Former high school teacher in Maine found not guilty of having sex with a student said she wants to write a book to share her story with others.
The 30-year-old former Kennebunk High School teacher, Jill Lamontagne was first accused of sex charges with a student in 2017. She was acquitted of all charges in July after a four-day trial.
“I’ve filled multiple notebooks over the past year,” she told the Journal Tribune. “A book is a goal.”
Lamontagne resigned after teaching health at the school for almost five years in September 2017 when a student came forward with sexual allegations.
The student, now 19, was 17 at the time Lamontagne began helping him with schoolwork to graduate. She has been working at a diner since she resigned in September 2017. Lamontagne was shocked when she learned about the allegations.
She knew people who are innocent are sometimes convicted for crimes they did not commit, and had to prepare herself for that possibility, despite not being able to sleep or eat and taking to her living room couch for a month.
The student testified that he and Lamontagne’s relationship changed toward the end of the school year in 2017 when his graduation was nearing, and claimed they engaged in a sexual relationship in a closet at her portable classroom and at her home.
A former colleague and daycare provider each testified that Lamontagne was with them during the two separate incidents where the teen claimed to engage in sexual relations with his former teacher.
“I think the weak part of the puzzle was my administration and superintendent,” Lamontagne said to the Journal Tribune, placing blame on school officials. “The superintendent and principal assisted the police in building a case against me.”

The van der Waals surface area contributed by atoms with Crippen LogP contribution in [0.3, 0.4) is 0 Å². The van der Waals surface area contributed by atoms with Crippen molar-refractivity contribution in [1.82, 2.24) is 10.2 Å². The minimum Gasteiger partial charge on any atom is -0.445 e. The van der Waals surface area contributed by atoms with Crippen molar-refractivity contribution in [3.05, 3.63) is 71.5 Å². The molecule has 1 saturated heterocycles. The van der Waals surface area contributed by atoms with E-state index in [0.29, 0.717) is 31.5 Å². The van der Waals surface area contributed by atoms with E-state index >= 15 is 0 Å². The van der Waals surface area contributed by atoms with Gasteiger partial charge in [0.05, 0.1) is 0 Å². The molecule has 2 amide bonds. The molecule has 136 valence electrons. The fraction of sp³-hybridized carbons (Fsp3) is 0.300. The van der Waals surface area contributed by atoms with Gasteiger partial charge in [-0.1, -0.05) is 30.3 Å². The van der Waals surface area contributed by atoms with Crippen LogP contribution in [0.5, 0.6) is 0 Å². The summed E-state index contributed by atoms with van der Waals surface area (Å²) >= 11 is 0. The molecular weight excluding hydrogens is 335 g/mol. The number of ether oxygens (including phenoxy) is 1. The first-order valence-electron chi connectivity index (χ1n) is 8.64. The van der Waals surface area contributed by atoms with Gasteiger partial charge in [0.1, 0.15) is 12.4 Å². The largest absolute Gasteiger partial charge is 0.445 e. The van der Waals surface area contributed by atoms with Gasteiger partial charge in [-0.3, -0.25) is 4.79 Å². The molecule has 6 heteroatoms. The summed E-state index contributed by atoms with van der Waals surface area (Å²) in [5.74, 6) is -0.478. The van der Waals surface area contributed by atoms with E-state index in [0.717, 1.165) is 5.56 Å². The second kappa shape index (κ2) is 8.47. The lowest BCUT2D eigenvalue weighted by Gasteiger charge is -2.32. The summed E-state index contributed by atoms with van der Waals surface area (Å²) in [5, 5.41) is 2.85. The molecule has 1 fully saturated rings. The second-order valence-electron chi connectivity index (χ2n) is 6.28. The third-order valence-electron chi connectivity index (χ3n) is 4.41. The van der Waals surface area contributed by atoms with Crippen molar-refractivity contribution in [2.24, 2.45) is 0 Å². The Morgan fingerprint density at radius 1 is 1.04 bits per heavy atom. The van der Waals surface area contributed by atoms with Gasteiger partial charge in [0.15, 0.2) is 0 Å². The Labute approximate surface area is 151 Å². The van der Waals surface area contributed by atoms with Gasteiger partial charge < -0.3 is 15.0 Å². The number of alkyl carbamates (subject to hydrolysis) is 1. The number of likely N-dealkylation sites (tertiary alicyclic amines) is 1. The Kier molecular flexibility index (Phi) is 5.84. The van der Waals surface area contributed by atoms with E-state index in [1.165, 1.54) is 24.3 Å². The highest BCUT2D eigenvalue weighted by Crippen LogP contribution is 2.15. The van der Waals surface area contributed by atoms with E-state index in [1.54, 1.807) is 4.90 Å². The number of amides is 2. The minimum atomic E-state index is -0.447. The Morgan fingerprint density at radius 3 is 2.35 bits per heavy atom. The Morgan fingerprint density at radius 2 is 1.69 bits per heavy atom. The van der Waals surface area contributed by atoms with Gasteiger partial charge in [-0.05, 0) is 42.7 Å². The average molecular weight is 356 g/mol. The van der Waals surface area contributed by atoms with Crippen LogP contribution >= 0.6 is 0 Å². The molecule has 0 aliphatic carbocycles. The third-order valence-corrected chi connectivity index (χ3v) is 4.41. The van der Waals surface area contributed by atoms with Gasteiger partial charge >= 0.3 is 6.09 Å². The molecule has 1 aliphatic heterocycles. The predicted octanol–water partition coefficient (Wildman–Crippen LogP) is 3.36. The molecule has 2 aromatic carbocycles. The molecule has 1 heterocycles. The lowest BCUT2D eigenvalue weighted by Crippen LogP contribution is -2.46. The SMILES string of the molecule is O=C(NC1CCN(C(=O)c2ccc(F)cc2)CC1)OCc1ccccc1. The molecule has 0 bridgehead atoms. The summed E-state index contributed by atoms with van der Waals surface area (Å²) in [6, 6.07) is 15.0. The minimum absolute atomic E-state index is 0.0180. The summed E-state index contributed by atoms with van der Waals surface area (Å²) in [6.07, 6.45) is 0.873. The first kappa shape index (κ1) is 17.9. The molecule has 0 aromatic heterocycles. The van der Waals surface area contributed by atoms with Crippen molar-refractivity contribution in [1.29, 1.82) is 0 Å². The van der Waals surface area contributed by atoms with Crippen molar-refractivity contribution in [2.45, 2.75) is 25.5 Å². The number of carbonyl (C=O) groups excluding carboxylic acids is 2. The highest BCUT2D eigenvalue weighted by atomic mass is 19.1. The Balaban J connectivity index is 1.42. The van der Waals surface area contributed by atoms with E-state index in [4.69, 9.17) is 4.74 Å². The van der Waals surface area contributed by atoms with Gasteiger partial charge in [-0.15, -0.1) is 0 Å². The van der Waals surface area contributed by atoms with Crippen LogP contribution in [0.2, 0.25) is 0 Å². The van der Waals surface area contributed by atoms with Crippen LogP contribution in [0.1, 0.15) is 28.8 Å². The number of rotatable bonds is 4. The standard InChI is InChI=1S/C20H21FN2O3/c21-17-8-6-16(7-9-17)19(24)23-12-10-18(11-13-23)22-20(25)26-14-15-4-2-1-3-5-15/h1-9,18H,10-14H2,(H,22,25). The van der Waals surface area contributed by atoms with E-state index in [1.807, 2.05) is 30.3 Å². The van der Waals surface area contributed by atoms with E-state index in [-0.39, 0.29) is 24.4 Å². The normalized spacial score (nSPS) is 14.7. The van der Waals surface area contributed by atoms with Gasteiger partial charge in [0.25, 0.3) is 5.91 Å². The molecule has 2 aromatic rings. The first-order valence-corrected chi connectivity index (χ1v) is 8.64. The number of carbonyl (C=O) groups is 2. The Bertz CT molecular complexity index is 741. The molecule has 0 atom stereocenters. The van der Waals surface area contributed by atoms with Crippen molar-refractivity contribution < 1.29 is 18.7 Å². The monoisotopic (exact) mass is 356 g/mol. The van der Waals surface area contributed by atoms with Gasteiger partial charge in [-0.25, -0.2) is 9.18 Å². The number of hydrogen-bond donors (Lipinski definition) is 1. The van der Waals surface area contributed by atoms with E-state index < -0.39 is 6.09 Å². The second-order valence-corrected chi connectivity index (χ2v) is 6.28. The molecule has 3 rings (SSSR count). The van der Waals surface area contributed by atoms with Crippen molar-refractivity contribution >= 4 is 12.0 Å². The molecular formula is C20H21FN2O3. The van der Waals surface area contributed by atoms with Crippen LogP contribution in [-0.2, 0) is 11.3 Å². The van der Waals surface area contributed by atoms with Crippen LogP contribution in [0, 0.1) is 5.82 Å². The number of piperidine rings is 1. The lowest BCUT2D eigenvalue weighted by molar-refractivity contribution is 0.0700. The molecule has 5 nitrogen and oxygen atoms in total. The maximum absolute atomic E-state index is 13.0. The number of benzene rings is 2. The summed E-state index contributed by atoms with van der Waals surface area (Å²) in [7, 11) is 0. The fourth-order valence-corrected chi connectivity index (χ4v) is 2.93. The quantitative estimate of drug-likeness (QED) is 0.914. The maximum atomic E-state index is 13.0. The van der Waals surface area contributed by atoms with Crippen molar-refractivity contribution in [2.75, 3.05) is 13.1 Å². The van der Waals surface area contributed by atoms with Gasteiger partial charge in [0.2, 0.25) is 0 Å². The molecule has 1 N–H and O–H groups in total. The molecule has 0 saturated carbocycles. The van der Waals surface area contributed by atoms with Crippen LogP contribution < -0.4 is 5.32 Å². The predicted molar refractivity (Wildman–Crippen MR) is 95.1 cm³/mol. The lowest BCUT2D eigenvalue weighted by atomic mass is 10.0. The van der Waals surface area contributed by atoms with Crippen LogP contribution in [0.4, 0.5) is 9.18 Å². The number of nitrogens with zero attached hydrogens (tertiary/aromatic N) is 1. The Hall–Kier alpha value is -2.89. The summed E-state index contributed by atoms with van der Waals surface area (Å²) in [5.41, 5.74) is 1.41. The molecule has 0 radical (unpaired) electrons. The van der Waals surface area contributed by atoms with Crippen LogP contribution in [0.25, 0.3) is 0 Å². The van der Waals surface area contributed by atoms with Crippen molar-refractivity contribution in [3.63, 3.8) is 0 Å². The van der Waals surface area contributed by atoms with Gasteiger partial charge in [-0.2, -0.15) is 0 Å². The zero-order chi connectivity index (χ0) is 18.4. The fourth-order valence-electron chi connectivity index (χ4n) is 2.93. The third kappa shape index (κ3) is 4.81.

Although she was acquitted of all 14 charges against her, Lamontagne’s life will never go back to the way it used to be.
“I don’t get my job back, (attorney) fees back, the old version of me back,” she told the newspaper. “I don’t get rid of the trauma. I’m innocent, that’s it.”
Teachers were discouraged from texting and calling students, but Lamontagne says it was not official policy until earlier this year. “It became more evident that math was not the only thing he was struggling with,” Lamontagne said to the Journal Tribune.
The student testified he tried to take his life on June 9 when he was supposed to be attending a graduation assembly for seniors. After the trial, Superintendent Dr. Kathryn Hawes released a letter commenting on Lamontagne’s violation of the school’s policy.
“Although Ms. Lamontagne was acquitted of the criminal charges, I think it is important to acknowledge that the evidence that was presented during the trial demonstrated a troubling failure by one of our teachers to comply with the standards we expect of all of our employees,” Hawes said in her letter.
Lamontagne said the the texts and phone calls were all solely for her efforts toward helping the student.
She was in communication with the school’s guidance counselor and sought advice on how to help him emotionally because she knew he was struggling. The student was not referred to the social worker at the school, however, because the two did not get along according to Lamontagne.
Although she has not ruled out teaching, Lamontagne, who studied nursing before she was a teacher, is exploring careers in the medical field. Holistic health or counseling are two possibilities she considers. She told sources she wouldn’t do anything different today, despite all that happened.